Before the advent of sensor technology, collecting data was an expensive manual process. Trained people would need to go into the environment and record their observations before bringing them back to a central processing facility. Then their findings would need to be uploaded into a central repository. Not only was this very time consuming, by the very nature of how data was collected and then moved to a central processing facility, it may also have been already out of date.
The advantage of sensor technology is that devices can communicate new information in real time to either feed into a wider information store thereby adding to a data-set, or they can inform people that attention is needed in a particular location.
Local Authorities such as Dublin County Council (DCC) are making use of sensor technology in a number of ways. One use of sensors are the Big Belly Bins. When they are 60% full they contact a central base by email. This means DCC can target the emptying of these bins which saves money. DCC can also get real time information about the busy times for these bins and this can help decision making regarding where there are more or fewer needed in a particular place. DCC are also putting sensors in normal bins so they can communicate when they are full. The problem here is battery life but this is improving.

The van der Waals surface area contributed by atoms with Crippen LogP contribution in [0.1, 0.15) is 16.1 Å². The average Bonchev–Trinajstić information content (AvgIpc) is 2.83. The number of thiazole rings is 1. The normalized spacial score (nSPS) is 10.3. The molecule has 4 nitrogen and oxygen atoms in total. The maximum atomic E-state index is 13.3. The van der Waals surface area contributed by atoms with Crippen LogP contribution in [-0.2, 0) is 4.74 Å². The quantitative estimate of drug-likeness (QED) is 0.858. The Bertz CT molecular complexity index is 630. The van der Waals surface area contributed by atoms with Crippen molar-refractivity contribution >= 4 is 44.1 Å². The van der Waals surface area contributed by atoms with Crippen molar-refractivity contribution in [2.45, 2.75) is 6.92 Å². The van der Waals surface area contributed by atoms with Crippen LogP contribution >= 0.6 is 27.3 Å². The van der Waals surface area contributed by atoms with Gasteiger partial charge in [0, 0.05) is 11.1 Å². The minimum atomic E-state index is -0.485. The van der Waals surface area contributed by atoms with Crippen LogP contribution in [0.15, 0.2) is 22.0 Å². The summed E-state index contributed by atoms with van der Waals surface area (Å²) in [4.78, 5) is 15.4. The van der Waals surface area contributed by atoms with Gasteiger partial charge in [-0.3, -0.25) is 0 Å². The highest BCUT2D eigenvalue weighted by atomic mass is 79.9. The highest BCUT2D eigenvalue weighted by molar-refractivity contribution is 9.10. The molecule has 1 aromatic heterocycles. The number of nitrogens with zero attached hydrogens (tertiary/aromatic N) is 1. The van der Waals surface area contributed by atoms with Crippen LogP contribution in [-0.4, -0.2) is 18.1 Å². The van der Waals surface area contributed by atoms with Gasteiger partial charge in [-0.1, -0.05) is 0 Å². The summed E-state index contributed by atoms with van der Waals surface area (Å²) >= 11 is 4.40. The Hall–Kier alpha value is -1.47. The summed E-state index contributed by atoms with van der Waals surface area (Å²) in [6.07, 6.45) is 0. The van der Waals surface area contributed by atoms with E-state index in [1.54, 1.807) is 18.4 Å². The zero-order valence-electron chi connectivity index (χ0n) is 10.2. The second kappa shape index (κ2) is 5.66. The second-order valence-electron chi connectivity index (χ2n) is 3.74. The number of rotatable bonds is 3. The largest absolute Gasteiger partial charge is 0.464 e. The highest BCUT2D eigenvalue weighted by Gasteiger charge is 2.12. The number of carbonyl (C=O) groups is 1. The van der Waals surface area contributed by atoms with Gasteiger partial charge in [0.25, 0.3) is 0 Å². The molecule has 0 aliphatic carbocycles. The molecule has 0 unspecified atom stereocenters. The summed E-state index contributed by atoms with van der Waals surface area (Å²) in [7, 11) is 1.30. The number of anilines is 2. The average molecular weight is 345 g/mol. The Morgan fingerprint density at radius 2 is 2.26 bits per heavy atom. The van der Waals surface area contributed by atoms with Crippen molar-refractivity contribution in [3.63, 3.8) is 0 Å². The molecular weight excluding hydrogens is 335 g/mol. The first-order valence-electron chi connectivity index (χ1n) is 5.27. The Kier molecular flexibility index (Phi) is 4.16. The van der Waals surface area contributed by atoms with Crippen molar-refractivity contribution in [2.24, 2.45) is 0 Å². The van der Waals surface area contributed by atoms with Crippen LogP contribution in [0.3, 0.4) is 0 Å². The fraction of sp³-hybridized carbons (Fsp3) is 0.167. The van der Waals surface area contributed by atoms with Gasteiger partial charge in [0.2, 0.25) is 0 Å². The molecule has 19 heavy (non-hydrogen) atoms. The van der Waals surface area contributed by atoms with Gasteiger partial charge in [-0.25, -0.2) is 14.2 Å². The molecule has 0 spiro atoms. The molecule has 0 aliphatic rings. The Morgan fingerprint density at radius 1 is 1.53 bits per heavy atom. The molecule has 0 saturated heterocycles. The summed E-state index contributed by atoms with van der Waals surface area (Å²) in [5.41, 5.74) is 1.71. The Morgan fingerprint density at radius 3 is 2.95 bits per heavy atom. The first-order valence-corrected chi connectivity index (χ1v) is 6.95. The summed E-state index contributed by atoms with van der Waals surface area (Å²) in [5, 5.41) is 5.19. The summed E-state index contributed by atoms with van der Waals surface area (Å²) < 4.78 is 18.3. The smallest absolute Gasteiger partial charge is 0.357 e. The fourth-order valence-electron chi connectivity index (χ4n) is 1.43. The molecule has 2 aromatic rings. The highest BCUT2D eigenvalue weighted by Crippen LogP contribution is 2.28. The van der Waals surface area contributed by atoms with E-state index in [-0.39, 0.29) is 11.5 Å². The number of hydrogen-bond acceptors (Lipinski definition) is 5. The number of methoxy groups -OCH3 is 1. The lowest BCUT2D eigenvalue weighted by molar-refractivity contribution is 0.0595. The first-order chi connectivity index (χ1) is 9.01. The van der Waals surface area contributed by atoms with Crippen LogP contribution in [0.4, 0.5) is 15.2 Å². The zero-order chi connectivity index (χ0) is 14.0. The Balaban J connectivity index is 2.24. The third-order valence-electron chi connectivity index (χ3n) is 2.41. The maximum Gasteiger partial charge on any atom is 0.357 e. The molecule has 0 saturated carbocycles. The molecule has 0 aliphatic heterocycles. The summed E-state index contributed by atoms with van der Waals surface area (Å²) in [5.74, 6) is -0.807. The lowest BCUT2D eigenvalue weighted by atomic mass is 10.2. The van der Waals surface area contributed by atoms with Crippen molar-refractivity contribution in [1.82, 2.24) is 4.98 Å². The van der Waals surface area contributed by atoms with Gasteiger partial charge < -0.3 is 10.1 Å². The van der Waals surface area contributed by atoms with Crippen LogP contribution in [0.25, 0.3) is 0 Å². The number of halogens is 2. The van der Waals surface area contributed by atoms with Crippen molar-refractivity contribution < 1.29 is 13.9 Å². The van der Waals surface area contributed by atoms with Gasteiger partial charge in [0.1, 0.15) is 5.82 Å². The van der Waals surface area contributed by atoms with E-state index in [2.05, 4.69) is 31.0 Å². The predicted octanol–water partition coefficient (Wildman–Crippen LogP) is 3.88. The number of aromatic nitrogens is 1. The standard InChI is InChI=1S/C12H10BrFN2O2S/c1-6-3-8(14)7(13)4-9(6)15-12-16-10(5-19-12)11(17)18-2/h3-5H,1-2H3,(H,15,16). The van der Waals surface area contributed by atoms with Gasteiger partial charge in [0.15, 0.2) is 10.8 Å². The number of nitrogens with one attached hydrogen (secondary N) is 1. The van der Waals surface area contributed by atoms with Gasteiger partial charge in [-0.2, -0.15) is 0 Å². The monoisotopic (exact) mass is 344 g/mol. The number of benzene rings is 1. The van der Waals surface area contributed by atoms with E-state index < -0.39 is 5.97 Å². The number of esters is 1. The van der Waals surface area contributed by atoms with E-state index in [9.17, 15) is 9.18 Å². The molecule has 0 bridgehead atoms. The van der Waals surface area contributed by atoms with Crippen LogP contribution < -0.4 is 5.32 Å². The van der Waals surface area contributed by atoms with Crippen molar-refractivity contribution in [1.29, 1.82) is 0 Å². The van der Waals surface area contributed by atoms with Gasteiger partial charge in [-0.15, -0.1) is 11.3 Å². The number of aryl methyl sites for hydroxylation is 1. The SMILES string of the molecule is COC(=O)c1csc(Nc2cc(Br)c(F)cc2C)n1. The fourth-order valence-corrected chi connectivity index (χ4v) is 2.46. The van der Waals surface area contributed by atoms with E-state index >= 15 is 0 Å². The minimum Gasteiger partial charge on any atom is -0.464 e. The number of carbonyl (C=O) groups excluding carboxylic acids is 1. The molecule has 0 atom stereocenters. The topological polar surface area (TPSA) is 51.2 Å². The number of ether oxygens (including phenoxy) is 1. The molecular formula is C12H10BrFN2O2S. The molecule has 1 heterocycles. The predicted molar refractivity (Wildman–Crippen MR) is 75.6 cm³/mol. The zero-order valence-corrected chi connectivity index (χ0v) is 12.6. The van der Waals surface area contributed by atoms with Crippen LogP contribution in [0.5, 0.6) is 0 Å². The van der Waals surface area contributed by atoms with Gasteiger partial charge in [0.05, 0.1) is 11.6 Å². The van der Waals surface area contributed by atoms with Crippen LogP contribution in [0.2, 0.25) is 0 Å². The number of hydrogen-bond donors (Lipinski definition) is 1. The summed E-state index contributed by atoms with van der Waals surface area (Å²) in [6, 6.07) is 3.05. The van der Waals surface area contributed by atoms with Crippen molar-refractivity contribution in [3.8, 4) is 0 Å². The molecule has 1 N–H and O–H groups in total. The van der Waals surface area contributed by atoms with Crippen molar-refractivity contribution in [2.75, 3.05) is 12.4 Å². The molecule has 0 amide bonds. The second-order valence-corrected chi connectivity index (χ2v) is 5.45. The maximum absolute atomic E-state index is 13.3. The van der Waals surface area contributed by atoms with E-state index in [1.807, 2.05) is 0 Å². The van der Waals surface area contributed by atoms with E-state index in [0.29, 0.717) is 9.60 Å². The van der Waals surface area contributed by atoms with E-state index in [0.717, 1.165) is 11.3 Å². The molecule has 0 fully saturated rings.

Another DCC sensor technology innovation is the smart light pilot scheme. The sensors were built into bicycle lights that are aware of their location. In addition the sensors were also able to detect motion data. Based on location, the lights were able to shine brighter at dangerous junctions. They were also able to record and transmit information about the road surface, the preferred routes that cyclists take, accidents and near miss events.
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